# Some questions I need help with =]Watch

#1
Hey can anyone help me out?

How would I go about figuring out:

What is the minimum value of ?

And also:

A function f is given by

The function g is given by

Which of the following statements about the stationary value of g is true?

A. minimum value of g is 7
B. maximum value of g is 7
C. min value of g is
D. max value of g is

Thankyou
0
quote
10 years ago
#2
What's the minimum value of cos(anything)? So what's the minimum value of 4cos(...) + 6?

Does f have a minimum point or a maximum point? (Think about the minimum value of a^2.) What's its value? Will this value of x give a minimum or a maximum point of g? What's its value?
0
quote
10 years ago
#3
Anyway for the first bit, differentiate the function, equal that to zero and solve x. Then find the second derivative and substitute your values for x in; you need the value for x which gives a positive number. Substitute that value in the orginal equation to get the minimum value of that function.

(Better still listen to generalebriety, I m talking rubbish)
0
quote
10 years ago
#4
(Original post by turgon)
Anyway for the first bit, differentiate the function using the product rule, equal that to zero and solve x. Then find the second derivative and substitute your values for x in; you need the value for x which gives a positive number. Substitute that value in the orginal equation to get the minimum value of that function.
Why bother? It's in completed square form. It's really easy to find the stationary point.
0
quote
#5
I want to say the minimum value for cos(..) is -1?? =S
If the min value for cos is -1, would that make 2?

I'm sorry, I really don't have a clue about the second one??
0
quote
10 years ago
#6
(Original post by Mayonaise)
I want to say the minimum value for cos(..) is -1?? =S
If the min value for cos is -1, would that make 2?
That's right.

(Original post by Mayonaise)
I'm sorry, I really don't have a clue about the second one??
Does (anything)^2 have a minimum value or a maximum value? And what is it? (Think of the graph of y = x^2.) So if f(x) = (something)^2 - 3, what's its (minimum/maximum) value? Does this mean that g has a minimum or a maximum value, and what is it?
0
quote
10 years ago
#7
Yes the first bit does equal to 2. In the second bit think of a value for x which would make (x-2)^2 = 0 and hence the minimum value for f(x).
0
quote
#8
Um is a parabula that passes through the origin?
Does that mean would just move two places to the right and down three?
0
quote
#9
So would the min value be -3, and put that into
Unparseable or potentially dangerous latex formula. Error 4: no dvi output from LaTeX. It is likely that your formula contains syntax errors or worse.
g(x)=\frac{1}{f(x)+10)
which would give me

Is that right?
0
quote
10 years ago
#10
(Original post by Mayonaise)
So would the min value be -3, and put that into
Unparseable or potentially dangerous latex formula. Error 4: no dvi output from LaTeX. It is likely that your formula contains syntax errors or worse.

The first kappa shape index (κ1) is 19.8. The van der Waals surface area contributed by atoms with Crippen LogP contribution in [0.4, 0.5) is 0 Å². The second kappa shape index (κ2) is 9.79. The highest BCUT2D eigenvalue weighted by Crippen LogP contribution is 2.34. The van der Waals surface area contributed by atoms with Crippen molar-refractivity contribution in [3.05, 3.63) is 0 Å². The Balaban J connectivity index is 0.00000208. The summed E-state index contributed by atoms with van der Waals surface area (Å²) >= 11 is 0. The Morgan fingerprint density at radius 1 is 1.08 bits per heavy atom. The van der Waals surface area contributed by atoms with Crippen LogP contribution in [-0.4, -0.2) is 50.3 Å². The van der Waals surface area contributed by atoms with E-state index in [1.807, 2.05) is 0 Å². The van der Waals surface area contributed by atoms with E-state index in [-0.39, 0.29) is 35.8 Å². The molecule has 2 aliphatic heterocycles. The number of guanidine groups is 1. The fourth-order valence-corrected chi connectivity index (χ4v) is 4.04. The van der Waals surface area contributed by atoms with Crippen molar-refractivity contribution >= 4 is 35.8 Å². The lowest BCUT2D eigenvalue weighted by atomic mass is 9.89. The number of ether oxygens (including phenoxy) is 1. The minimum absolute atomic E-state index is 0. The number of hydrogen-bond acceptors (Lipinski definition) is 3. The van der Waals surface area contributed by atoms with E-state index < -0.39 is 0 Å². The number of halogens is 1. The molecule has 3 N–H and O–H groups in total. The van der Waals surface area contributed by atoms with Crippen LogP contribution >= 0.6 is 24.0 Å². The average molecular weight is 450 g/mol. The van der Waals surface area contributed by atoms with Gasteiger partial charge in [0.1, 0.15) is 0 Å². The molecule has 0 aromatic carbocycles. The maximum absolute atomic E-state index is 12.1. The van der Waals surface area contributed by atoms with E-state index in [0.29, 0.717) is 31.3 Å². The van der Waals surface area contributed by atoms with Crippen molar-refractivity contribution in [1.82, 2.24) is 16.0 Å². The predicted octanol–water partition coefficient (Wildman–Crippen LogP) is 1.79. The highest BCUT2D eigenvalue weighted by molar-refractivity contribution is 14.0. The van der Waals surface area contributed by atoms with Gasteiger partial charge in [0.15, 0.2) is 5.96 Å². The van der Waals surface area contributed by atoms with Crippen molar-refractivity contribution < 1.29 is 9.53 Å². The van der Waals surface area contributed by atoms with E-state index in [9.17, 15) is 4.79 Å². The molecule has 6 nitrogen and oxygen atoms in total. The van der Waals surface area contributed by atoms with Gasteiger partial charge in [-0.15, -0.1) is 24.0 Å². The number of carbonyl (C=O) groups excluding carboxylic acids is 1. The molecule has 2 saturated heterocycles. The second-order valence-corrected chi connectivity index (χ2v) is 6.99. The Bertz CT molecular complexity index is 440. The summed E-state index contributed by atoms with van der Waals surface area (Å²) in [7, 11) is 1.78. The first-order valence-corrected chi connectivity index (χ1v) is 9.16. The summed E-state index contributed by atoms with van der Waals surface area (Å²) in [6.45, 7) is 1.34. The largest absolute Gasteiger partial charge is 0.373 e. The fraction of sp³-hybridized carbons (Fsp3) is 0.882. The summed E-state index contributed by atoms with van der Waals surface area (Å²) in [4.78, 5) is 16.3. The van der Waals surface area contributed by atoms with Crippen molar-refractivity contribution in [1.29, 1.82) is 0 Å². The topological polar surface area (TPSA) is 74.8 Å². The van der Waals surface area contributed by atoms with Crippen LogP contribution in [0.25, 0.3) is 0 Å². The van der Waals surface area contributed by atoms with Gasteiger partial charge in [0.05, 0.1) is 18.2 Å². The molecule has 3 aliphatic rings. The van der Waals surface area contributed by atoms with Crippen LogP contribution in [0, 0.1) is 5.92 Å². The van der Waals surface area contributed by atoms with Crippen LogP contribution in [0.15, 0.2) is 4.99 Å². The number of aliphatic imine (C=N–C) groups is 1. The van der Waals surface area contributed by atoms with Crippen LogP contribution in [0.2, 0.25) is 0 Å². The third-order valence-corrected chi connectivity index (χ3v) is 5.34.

g(x)=\frac{1}{f(x)+10)
which would give me

Is that right?
Yep. Now, is that a maximum or a minimum (of g)?
0
quote
#11
Um I'm not sure, how do I tell?
0
quote
10 years ago
#12
(Original post by Mayonaise)
Um I'm not sure, how do I tell?
Well, is it a maximum or minimum of f?

Reciprocation turns maxima into minima and vice-versa. 10 is bigger than 5, but 1/10 is less than 1/5.
0
quote
#13
Is it a minimum of f? Is g(x) just f(x) flipped?

EDIT: No wait, a maximum? lol
0
quote
10 years ago
#14
(Original post by Mayonaise)
Is it a minimum of f? Is g(x) just f(x) flipped?

EDIT: No wait, a maximum? lol

Does (x-2)^2 - 3 have a minimum point or a maximum point? Think of the graph.
0
quote
#15
It has a minimum tp. Does that make g have a max tp?
0
quote
10 years ago
#16
(Original post by Mayonaise)
It has a minimum tp. Does that make g have a max tp?
Yep. Do you understand why?
0
quote
#17
Does the parabula flip at the f(x)'s tp making g(x)'s tp a maximum?
0
quote
#18
Oh wait no, why would g's tp be 1/7?
0
quote
10 years ago
#19
(Original post by Mayonaise)
Does the parabula flip at the f(x)'s tp making g(x)'s tp a maximum?
Kind of, yes. Basically, if the variable u gets closer to 0, the variable (1/u) gets further from 0. Look at what happens to the graph of y = 1/x as x gets close to zero - it goes off to infinity at either end. So a minimum of f(x) will be a minimum of f(x) + 10 (obvious translation of the graph up ten units), which will be a maximum of g(x) (because big numbers get translated into small ones by reciprocation, and vice-versa).
0
quote
10 years ago
#20
(Original post by Mayonaise)
Oh wait no, why would g's tp be 1/7?
If it worries you, differentiate g.
0
quote
X

new posts

Latest
My Feed

### Oops, nobody has postedin the last few hours.

Why not re-start the conversation?

see more

### See more of what you like onThe Student Room

You can personalise what you see on TSR. Tell us a little about yourself to get started.

### University open days

• University of Lincoln
Mini Open Day at the Brayford Campus Undergraduate
Wed, 19 Dec '18
• University of East Anglia
Fri, 4 Jan '19
• Bournemouth University
Wed, 9 Jan '19

### Poll

Join the discussion

Yes (279)
27.51%
No (735)
72.49%